The LX, due to its live rear axle, body on frame design, and desire for greater ground clearance does not allow the third row seats to be folded into the floor, rather (and it’s always been this way) the seats are split in half and folded up against the sides of the cargo area.
In my old LandCruiser folding them down was a strictly manual affair but now it’s a combination of manual and power assist. The seats can theoretically be removed but not without tools and perhaps an assistant. There is in fact a two-row version of the LX available at a reduced price, however it then locks you out of selecting certain options, hence most will likely have the third row included.
We had occasion to mainly use one of the third row sides and there were zero complaints as to comfort, however we didn’t have a non-limber adult back there either. Neither child (a teen and a pre-teen) had any issues and found it to be comfortable for quite a long ride, switching seats there and back. The cushion is obviously low to the floor which would make it less comfortable for taller or larger people.
The LX is also on the shorter side (length-shorter, not height-shorter) due to its off-road capabilities, which definitely affects cargo room especially with this standard third row of seats. That said, it’s still a large vehicle so for the day to day it’s perfectly fine and in fact it was pressed into duty for two airport runs for five people and four sets of carry-on luggage which was a non-issue without any need for creative packaging.
The rear hatch is a split tailgate design and power operated top and bottom, fully for the upper hatch and only power for the lowering aspect as regards the lower tailgate portion. One has to dig deep (kidding, it’s not overly heavy) and lift the smaller lower panel back up manually, however it’s a non-issue and in fact rarely even needs to be lowered as it doesn’t present a significant lip over the cargo floor, at least for smaller items or shopping bags and backpacks.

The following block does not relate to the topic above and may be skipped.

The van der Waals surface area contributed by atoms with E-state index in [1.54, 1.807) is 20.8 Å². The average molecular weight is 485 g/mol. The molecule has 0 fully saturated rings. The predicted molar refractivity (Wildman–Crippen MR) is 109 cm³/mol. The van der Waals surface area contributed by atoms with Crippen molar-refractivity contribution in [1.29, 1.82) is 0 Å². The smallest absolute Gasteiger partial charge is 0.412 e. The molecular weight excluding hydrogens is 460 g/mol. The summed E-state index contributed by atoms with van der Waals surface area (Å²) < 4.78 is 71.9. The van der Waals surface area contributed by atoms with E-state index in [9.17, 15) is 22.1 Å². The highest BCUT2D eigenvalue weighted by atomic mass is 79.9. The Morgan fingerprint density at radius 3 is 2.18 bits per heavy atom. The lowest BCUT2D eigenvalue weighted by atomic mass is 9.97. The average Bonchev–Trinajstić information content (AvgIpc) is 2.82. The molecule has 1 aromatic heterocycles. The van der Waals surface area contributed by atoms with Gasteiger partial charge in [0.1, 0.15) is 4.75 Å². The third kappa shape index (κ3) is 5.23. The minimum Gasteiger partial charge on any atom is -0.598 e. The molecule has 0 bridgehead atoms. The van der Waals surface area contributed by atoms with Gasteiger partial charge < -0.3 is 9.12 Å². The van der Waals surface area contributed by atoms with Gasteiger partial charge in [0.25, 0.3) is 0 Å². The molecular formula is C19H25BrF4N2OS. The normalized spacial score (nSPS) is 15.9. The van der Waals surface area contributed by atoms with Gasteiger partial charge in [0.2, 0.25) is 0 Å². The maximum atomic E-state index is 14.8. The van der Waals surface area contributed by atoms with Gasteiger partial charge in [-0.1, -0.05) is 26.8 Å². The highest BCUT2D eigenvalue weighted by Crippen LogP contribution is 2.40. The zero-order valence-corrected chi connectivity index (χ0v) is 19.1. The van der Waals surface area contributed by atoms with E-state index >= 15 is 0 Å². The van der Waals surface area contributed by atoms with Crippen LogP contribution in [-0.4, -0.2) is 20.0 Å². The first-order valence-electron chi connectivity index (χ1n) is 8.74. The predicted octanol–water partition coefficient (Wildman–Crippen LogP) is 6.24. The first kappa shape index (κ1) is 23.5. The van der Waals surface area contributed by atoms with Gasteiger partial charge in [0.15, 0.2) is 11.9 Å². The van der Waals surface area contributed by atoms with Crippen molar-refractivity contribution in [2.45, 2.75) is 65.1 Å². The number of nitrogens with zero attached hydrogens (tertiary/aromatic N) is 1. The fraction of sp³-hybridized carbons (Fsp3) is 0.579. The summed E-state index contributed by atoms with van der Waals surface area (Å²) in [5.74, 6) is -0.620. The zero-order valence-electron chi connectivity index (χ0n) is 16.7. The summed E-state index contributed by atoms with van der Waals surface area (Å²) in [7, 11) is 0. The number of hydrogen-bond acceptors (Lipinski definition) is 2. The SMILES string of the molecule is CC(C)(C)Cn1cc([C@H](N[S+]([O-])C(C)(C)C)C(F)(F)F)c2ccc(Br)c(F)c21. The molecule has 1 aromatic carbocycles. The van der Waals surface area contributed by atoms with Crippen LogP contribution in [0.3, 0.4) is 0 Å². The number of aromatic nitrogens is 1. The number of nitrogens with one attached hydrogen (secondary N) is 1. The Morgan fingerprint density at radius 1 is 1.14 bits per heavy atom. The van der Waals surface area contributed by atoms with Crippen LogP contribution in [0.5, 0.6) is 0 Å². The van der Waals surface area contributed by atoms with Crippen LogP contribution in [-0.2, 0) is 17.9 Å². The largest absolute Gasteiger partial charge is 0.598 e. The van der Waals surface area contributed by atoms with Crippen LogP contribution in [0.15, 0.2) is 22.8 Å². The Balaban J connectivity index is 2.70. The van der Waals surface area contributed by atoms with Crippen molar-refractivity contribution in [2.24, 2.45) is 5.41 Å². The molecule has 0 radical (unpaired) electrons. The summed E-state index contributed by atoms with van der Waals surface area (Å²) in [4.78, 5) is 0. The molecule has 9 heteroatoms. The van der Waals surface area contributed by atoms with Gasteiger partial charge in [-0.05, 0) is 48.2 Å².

There is still a decent amount of room behind the third row seatbacks, having the lower portion of the tailgate folded up manually allows packing luggage in tightly before the powered upper comes down.
Starting the LX is of course done via a button, pressing it starts the engine which fires quickly and virtually silently. The 5.7 liter 3UR-FE all-alloy V8 engine has powered this series since 2007 and produces 383hp and 403lb-ft of torque which were very impressive numbers back then and while since topped by others, still cut the mustard just fine today.
There’s a hint of fan noise at times from the engine but the actual operation of it is smooth and extremely refined, generally inaudible in the cabin with only a few extremely slight spots of minor coarseness barely detectible at the wheel. It’s never unrefined, nor harsh, just not completely consistently silky throughout the rev range, however not noticeable unless finely attuned to the engine. No passenger would ever notice. But it is there (barely).
An eight speed automatic transmission gets the power to all four of the full time driven wheels (called out as Full-Time Four Wheel Drive, not AWD, likely due to its lockable center differential and low range) and performs just as expected, i.e. like a good butler without being noticed.
Setting off is done in a stately fashion with the vehicle seeming to gain speed more slowly than initially expected as throttle tip-in is not at all rapid, again to aid in off-roading (not that of course the majority of LX’s will see anything beyond maybe a gravel driveway until they meet perhaps their third owner or the first digit of the odometer has moved at least once and likely twice. The Torsen center differential normally keeps the torque split at 40Front/60Rear.